Release date: May 08th, 2011
Duration: 90 mins.
Director: Yoshimasa Ishibashi
Starring: Takayuki Yamada (Bresson, Tamon, Ovreneli), Anna Ishibashi (Yuri), Seijun Suzuki (Tattooist), Maiko (Milocrorze), Eiji Okuda (Onsen Owner),
Milocrorze: A Love Story is a film all about love. How it shows love in its many-splendoured forms is what makes it a treat as its endlessly inventive and surprising visual execution has maximum impact and much fun.
Milocrorze follows three stories about love from the perspective of three characters and they are done in varying styles. The perspectives audiences are given include a one-eyed ronin named Tamon who inhabits a warped samurai drama, an unconventional relationship therapist named Kumagai Bresson, and Ovreneli Vreneligare, a man-child at the mercy of a mysterious woman’s whims.
All but one of the characters is played entirely by Takayuki Yamada and he approaches the roles as caricatures through which he displays loud emotions.
Fresh from being uber-cool while working on Miike samurai movie 13 Assassins, he tunes himself perfectly to deliver massively different personalities with lovesick and shy Ovreneli completely removed from Tamon who blazes with bushido pride as he searches for his girl, and Bresson who sweats with absurd levels of 70s misogyny and cheesy macho cool. The film is effectively built around Yamada inhabiting these very different characters and it is an impressive display of his acting skills as shuffles, slices and dices, and dances across the screen with glee and quite a lot of enjoyable mugging to bring each personality to life.
Reflecting a change in each of the personalities is a change in visual design as it looks like CGI artists, hair stylists, set designers and costumiers were given the green light to go to town in imagining these characters and the worlds they inhabit. There is a gleeful mixing and mashing of time periods and aesthetic as Bresson’s chintzy disco world rubs up against Tamon’s techno-jidaigeki and the childish Ovreneli sections features cartoonishly oversized sets and props to emphasize the childlike nature of a boy experiencing first love. The use of colours is intense and the character’s costume colours and shapes just as noitceable.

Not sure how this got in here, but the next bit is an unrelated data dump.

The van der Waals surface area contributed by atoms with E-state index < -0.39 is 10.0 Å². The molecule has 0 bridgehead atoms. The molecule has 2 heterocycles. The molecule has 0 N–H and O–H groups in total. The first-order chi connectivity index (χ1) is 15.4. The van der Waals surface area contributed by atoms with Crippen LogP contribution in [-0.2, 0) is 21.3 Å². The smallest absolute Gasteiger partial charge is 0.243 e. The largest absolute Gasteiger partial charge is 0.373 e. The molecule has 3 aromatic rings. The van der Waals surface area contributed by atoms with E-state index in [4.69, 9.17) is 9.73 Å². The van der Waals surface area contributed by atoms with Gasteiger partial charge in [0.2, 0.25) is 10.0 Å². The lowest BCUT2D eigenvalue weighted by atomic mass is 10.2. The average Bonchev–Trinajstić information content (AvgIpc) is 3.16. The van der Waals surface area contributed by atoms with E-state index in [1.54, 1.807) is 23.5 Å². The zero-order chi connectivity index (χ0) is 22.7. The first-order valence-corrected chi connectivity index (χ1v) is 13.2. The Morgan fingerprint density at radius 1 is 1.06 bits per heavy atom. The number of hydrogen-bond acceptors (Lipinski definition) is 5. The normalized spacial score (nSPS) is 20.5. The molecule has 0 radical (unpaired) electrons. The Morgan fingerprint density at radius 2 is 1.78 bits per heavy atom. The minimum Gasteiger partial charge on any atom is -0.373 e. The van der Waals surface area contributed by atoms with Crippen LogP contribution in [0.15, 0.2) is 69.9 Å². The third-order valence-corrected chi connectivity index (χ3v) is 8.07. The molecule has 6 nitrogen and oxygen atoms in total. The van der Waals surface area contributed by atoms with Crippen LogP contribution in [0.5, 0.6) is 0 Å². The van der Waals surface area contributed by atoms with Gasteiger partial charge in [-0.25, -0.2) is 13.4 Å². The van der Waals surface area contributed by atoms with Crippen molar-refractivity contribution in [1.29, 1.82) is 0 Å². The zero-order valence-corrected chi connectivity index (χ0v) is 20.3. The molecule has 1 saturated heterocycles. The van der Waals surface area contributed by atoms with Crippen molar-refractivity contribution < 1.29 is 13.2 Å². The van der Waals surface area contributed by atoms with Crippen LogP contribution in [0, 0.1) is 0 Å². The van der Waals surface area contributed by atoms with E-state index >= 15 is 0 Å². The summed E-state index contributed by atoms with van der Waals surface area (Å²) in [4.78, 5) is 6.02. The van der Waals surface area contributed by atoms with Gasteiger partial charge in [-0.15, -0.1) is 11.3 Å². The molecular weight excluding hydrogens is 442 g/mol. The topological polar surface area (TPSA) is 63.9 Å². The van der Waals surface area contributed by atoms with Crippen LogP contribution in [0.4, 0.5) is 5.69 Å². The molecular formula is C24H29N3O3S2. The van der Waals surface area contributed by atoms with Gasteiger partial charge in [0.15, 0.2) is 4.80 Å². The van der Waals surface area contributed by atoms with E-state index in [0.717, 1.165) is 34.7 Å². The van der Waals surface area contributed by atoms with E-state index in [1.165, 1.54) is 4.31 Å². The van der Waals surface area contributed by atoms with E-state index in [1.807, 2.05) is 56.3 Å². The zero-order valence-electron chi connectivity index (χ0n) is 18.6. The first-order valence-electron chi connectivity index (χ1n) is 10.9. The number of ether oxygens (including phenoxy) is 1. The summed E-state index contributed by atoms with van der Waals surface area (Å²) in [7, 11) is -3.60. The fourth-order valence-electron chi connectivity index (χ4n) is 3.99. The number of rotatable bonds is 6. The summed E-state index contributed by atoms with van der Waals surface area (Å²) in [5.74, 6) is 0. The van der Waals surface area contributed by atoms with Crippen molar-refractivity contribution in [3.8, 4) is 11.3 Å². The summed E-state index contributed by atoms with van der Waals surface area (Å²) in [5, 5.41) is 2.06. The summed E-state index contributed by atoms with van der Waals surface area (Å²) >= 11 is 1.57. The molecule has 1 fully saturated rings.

One of the many highlights in a film of constant invention is a slow-motion fight through a bordello caught in an extended tracking shot. Tamon’s story, almost a colourful and zany retread of the 1966 film Irezumi, has the sort of choreography that shows masterful controlled chaos as director Ishibashi gets a huge cast in a complex location full of objects to enact a frenetic battle. It rivals the corridor fight in Oldboy, but with some sneaky edits and flashier costumes and more beautiful ladies. The actors, amidst the carnage, pose and grimacw every so often like figures from an ukiyo-e depicting figures from kabuki theatre to cement the style.
The film has that Survive Style 5+ outlandishness and colour that I remember being a lot more common in the early 2010s when it was made. It could also be said that there is a bit of a throwback to the 60s psychedelia – watch out for a cameo by Seijun Suzuki, master of stylistic changes, as Gazen, the tattoo master! The roots of its madcap approach comes from director Yoshimasa Ishibashi who has a background in the Kyupi Kyupi artist collective and had previously worked on the wonderfully demented Vermilion Pleasure Night, a sketch comedy show that earned global cult status thanks to its lead female comedians who applied themselves to many bizarre situations and skits directed by Ishibashi like The Fuccons, about a family of Americans who live in Tokyo who just happened to be mannequins (which you can see a clip of at the bottom of my おもしろいですね page). He brings together many tones with great control and there is a verve in his direction that keeps things fresh.
Indeed, the segments are separate stories but focus on love and with the bright tone and spirited rhythm, they segue into each other with perfection. If you visualised the taste and sensation of dumping a packet of sherbert in your mouth, you get an idea as the screen fizzes and tingles and pops with sharp colours and styles. While it can be said that the female characters are props, the film manages to capture the delightful feelings the magical effect of love can inspire in people and how it affects the way they see the world through charming and hyper-artistic visual and aural elements. Its stories will take you out of your everyday existence and throw you into a weird an wonderful world where everything is exaggerated and this exaggeration breathes life onto the screen.